BACKGROUND: Acute kidney injury (AKI) is a common syndrome in critically ill patients. The diagnostic ability of traditional markers such as serum creatinine has recently been questioned, and the use of newer tests such as the furosemide stress test or the ultrasound assessment of renal resistive index have been proposed. Aim of the present study was to compare the response to a furosemide stress test, the Renal Index in mechanically ventilated patients with and without acute kidney injury at admission, and who did or did not develop AKI at day three, among those with normal renal func¬ tion at the cIU admission. M E T H O D S: Prospective observational study in consecutive mechanically ventilated patients admitted in a general inten¬ sive care. Furosemide stress test and ultrasonographical Renal Index were performed at the admission and clinical and laboratory data were collected before and two hours after the furosemide stress text. The urine output after the first and the second hours was recorded. RESULTS: Forty patients were enrolled, 19 of whom had AKI at admission. The Renal Index was significantly higher in patients with AKI (0.77±0.07 vs. 0.72±0.08, P=0.027); patients with AKI had a significantly lower urine output after the furosemide stress test (400 [340; 1400] vs. 1525 [400; 2550] mL; P=0.013). The plasma concentrations of sodium, potassium and chloride were not different before and after the furosemide stress test in patients with and without AKI, whereas in patients with AKI, the total urine output of sodium, potassium and chloride were significantly lower compared to patients without AKI. similar results were found in patients without AKI at admission and who developed AKI at day three as compared to those who did not develop AKI. C O N C L U S I O N S: The response to the furosemide stress test and the Renal Index could be used as additional tools to evaluate the kidney function in critically ill patients.

The furosemide stress test, electrolyte response and Renal Index in critically ill patients / L. Bolgiaghi, M. Umbrello, P. Formenti, S. Coppola, G. Sabbatini, C. Massaro, M. Damiani, D. Chiumello. - In: MINERVA ANESTHESIOLOGY. - ISSN 2724-4407. - 87:4(2021), pp. 448-457. [10.23736/S0375-9393.21.14942-9]

The furosemide stress test, electrolyte response and Renal Index in critically ill patients

L. Bolgiaghi
;
M. Umbrello;S. Coppola;G. Sabbatini;C. Massaro;D. Chiumello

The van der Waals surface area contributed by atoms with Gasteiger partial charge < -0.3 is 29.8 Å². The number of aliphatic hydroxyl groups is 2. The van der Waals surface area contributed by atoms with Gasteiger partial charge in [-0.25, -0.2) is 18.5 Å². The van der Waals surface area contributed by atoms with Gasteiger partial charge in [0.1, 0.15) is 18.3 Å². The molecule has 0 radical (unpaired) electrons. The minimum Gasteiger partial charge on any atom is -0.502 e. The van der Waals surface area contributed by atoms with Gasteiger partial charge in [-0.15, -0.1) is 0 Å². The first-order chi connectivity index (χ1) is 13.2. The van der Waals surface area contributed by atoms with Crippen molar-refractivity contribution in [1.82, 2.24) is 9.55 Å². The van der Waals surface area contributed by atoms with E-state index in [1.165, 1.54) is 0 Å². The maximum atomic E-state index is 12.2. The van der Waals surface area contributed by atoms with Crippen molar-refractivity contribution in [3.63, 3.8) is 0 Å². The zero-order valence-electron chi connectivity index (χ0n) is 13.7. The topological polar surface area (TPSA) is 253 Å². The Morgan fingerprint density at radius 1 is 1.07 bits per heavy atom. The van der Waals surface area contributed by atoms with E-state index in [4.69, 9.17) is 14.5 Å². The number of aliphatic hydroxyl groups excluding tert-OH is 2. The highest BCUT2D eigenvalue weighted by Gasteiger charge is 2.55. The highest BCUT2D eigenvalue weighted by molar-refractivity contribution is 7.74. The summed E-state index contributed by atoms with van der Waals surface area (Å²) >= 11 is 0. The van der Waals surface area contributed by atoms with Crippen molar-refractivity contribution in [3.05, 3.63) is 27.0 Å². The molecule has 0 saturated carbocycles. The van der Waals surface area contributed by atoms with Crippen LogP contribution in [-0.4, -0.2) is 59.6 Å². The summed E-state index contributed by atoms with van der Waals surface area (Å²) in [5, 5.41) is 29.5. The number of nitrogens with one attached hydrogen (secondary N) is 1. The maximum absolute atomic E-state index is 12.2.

2021

Abstract

BACKGROUND: Acute kidney injury (AKI) is a common syndrome in critically ill patients. The diagnostic ability of traditional markers such as serum creatinine has recently been questioned, and the use of newer tests such as the furosemide stress test or the ultrasound assessment of renal resistive index have been proposed. Aim of the present study was to compare the response to a furosemide stress test, the Renal Index in mechanically ventilated patients with and without acute kidney injury at admission, and who did or did not develop AKI at day three, among those with normal renal func¬ tion at the cIU admission. M E T H O D S: Prospective observational study in consecutive mechanically ventilated patients admitted in a general inten¬ sive care. Furosemide stress test and ultrasonographical Renal Index were performed at the admission and clinical and laboratory data were collected before and two hours after the furosemide stress text. The urine output after the first and the second hours was recorded. RESULTS: Forty patients were enrolled, 19 of whom had AKI at admission. The Renal Index was significantly higher in patients with AKI (0.77±0.07 vs. 0.72±0.08, P=0.027); patients with AKI had a significantly lower urine output after the furosemide stress test (400 [340; 1400] vs. 1525 [400; 2550] mL; P=0.013). The plasma concentrations of sodium, potassium and chloride were not different before and after the furosemide stress test in patients with and without AKI, whereas in patients with AKI, the total urine output of sodium, potassium and chloride were significantly lower compared to patients without AKI. similar results were found in patients without AKI at admission and who developed AKI at day three as compared to those who did not develop AKI. C O N C L U S I O N S: The response to the furosemide stress test and the Renal Index could be used as additional tools to evaluate the kidney function in critically ill patients.
Acute kidney injury; Observational study; Renal replacement therapy; Critical Illness; Diuretics; Electrolytes; Exercise Test; Humans; Intensive Care Units; Acute Kidney Injury; Furosemide
Settore MED/41 - Anestesiologia
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Utilizza questo identificativo per citare o creare un link a questo documento: http://hdl.handle.net/2434/877481
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